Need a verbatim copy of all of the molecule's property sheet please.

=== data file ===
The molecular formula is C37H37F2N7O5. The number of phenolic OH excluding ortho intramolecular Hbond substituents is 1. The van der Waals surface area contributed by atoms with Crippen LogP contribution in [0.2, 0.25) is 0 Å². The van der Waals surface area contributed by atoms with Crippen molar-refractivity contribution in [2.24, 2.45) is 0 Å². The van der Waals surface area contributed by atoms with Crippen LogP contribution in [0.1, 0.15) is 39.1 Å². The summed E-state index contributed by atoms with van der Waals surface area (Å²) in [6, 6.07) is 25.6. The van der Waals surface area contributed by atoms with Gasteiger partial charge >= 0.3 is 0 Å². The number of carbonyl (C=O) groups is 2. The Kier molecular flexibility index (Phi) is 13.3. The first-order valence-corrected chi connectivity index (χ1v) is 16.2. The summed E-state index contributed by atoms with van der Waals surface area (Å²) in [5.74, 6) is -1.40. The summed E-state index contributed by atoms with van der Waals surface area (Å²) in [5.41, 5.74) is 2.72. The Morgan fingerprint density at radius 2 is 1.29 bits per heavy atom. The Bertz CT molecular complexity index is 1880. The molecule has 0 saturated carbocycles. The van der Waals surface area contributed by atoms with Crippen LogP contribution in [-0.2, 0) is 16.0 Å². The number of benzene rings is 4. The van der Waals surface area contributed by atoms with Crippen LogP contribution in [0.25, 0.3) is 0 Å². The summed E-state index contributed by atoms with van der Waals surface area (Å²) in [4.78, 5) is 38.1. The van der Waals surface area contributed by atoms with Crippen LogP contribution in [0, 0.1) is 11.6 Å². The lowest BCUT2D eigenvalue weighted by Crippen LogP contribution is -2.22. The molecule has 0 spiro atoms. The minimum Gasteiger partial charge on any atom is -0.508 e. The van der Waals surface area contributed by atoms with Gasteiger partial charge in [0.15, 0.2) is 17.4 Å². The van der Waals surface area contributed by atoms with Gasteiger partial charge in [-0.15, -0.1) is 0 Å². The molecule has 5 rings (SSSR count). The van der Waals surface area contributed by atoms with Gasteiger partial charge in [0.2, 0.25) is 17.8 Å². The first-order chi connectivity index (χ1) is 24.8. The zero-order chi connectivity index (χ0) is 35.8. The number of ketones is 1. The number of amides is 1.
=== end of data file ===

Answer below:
The molecular formula is C37H37F2N7O5. The number of phenolic OH excluding ortho intramolecular Hbond substituents is 1. The van der Waals surface area contributed by atoms with Crippen LogP contribution in [0.2, 0.25) is 0 Å². The van der Waals surface area contributed by atoms with Crippen molar-refractivity contribution in [2.24, 2.45) is 0 Å². The van der Waals surface area contributed by atoms with Crippen LogP contribution in [0.1, 0.15) is 39.1 Å². The summed E-state index contributed by atoms with van der Waals surface area (Å²) in [6, 6.07) is 25.6. The van der Waals surface area contributed by atoms with Gasteiger partial charge >= 0.3 is 0 Å². The number of carbonyl (C=O) groups is 2. The Kier molecular flexibility index (Phi) is 13.3. The first-order valence-corrected chi connectivity index (χ1v) is 16.2. The summed E-state index contributed by atoms with van der Waals surface area (Å²) in [5.74, 6) is -1.40. The summed E-state index contributed by atoms with van der Waals surface area (Å²) in [5.41, 5.74) is 2.72. The Morgan fingerprint density at radius 2 is 1.29 bits per heavy atom. The Bertz CT molecular complexity index is 1880. The molecule has 0 saturated carbocycles. The van der Waals surface area contributed by atoms with Crippen LogP contribution in [-0.2, 0) is 16.0 Å². The number of benzene rings is 4. The van der Waals surface area contributed by atoms with Crippen LogP contribution in [0.25, 0.3) is 0 Å². The summed E-state index contributed by atoms with van der Waals surface area (Å²) in [4.78, 5) is 38.1. The van der Waals surface area contributed by atoms with Crippen LogP contribution in [0, 0.1) is 11.6 Å². The lowest BCUT2D eigenvalue weighted by Crippen LogP contribution is -2.22. The molecule has 0 spiro atoms. The minimum Gasteiger partial charge on any atom is -0.508 e. The van der Waals surface area contributed by atoms with Gasteiger partial charge in [0.15, 0.2) is 17.4 Å². The van der Waals surface area contributed by atoms with Gasteiger partial charge in [-0.15, -0.1) is 0 Å². The molecule has 5 rings (SSSR count). The van der Waals surface area contributed by atoms with Gasteiger partial charge in [0.2, 0.25) is 17.8 Å². The first-order chi connectivity index (χ1) is 24.8. The zero-order chi connectivity index (χ0) is 35.8. The number of ketones is 1. The number of amides is 1.